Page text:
Aaro Ek Prithibi emphasises the concept of home. What does home mean to you?

On the contrary, Aaro Ek Prithibi is about a certain concept of the home which does not necessarily signify the four walls. In the film, for certain characters, it is four walls. But other characters don’t want to be confined within the four walls. For one character, the definition of home is to stay in someone’s heart forever. In my life, home is where my heart is. I completely believe in this. It could be a lavish mansion or a two-bedroom flat but as long as my heart is there, it is home for me.

Do you feel homesick when you have to stay away from home for a long time or are you more of a wanderlust soul?

Wanderlust is too far-fetched for me! But not homesick. I have been to London before but this time it was different because I met a lot of people from different cultures and different language backgrounds. While pub hopping, I met a lot of South Americans, Latinos, African and Scottish people, whose accents I couldn’t understand! But meeting a lot of different people always enriches the actor’s experience. When we meet different people from different cultures, it always makes us realise how valid human emotion and imagination can be.

Your web series Swetkali is also releasing soon. How has the OTT space opened up for exploring your passion?

OTT platforms nationally are in a very good space but Bengal has to do better. I think they see it as a glorified version of television right now. I think content-wise it has a lot to explore. I think OTT has opened up a space for a lot of young people in the industry in terms of sound, camera and costume, which is the need of the hour in our industry right now. On OTT, since the corporate house mostly finances it, there is a chance that they can do the hit-and-trial process with young people and it can be regulated with the creative producers from the house.

Swetkali is a thriller too. What is the story?

It is a very interesting story. There is an old dilapidated house which is like a rajbari supposed to be turned into a hotel. Suddenly in one of the rooms, they find the idol of a white Kali which is very rare. It is white because it needs human sacrifice to turn into its dark colour; that is how the whole series starts, followed by murders. It has the correct concoction of thrill, religion and family drama.

Out of all your characters in the thriller genre, which one is your favourite?

It will be very difficult to choose. It will be very unfair to say this was one of my favourite characters and this was not. But there was a character called Chotka that I played. I think it was very challenging because I played a schizophrenic person. I had to do a lot of research on that character.

When you work in a genre for so long, you either get bored of it or catch on to it with a deeper passion for it. How has it been for you? What other genres would you like to explore as an actor?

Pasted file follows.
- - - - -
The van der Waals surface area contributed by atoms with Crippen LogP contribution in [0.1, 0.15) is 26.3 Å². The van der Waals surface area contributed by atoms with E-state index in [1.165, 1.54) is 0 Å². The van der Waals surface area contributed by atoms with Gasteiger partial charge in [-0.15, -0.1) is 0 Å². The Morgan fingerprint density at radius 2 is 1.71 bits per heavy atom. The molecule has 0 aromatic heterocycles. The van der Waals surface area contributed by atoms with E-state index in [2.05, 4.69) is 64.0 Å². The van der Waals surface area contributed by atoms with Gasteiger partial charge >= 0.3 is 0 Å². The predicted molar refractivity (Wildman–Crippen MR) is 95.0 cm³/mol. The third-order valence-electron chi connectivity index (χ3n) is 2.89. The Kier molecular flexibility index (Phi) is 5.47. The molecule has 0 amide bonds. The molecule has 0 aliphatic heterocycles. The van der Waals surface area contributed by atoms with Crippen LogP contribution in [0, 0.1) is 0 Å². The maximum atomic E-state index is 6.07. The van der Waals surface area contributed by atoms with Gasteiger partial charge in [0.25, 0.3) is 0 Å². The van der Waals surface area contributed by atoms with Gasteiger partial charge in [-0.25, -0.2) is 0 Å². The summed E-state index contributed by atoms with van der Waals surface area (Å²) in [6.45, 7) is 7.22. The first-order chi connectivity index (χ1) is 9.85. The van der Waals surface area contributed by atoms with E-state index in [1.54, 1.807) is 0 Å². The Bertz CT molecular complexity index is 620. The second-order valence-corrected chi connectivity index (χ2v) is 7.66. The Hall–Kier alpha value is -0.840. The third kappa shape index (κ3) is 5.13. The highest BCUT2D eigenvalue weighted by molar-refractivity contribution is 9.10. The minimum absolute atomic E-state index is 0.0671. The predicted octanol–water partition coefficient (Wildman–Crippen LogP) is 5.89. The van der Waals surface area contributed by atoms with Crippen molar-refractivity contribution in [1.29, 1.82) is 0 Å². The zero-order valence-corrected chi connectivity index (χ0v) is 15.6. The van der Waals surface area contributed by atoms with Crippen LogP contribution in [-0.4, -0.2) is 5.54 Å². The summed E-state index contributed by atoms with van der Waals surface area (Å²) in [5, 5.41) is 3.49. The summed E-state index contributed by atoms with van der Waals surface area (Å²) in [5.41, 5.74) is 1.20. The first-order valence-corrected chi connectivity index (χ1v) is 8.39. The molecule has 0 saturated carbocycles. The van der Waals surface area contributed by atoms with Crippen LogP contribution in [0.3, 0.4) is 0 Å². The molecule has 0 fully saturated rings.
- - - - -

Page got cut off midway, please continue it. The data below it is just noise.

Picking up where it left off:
I developed a deeper passion for it because thrillers are the only thing happening right now on OTT! You will hardly come across a rom-com or a period piece these days. Every Bengali in Calcutta feels they have become Feluda. Creators have to find different ways of presenting it to the audience. Situational comedy has been missing in the film circuit and OTT circuit for a long time. Ballabhpurer Roopkotha is a horror comedy. So, lots of new things are coming up.

Your films these days mostly have an ensemble cast. Are you comfortable acting in that space or do you ever wish to shoulder a film?

It depends on the director and the story. The director has to have enough faith in me. All these years I have worked as a lead. I have done very few character roles. But nowadays, the characters are more important than the actual cast. A Munna Bhai is as important as a Kaleen Bhaiya now. Importance is given to the character and the story. Even the smallest character has importance in OTT.

You are actively working in theatre as well. How do you divide up your time?

I think theatre is my passion. Theatre in Bengal is in a very deplorable condition. I have been talking about this. They still believe in the same old group theatre where you don’t need to earn money. They only do it for the sake of the art and to send the message across. But art does not provide an empty stomach. Just like it is said, when there is poverty, love flies out of the window... in this case, art flies out of the window! And I have been working for the last seven-eight years to improve it. Such talented guys come from the suburbs but there is so much politics in theatre these days. It is very difficult to get a hall these days. You have to have a source. So, it is a very deplorable condition, but it is the same platform that spoke about people’s daily lives at one point.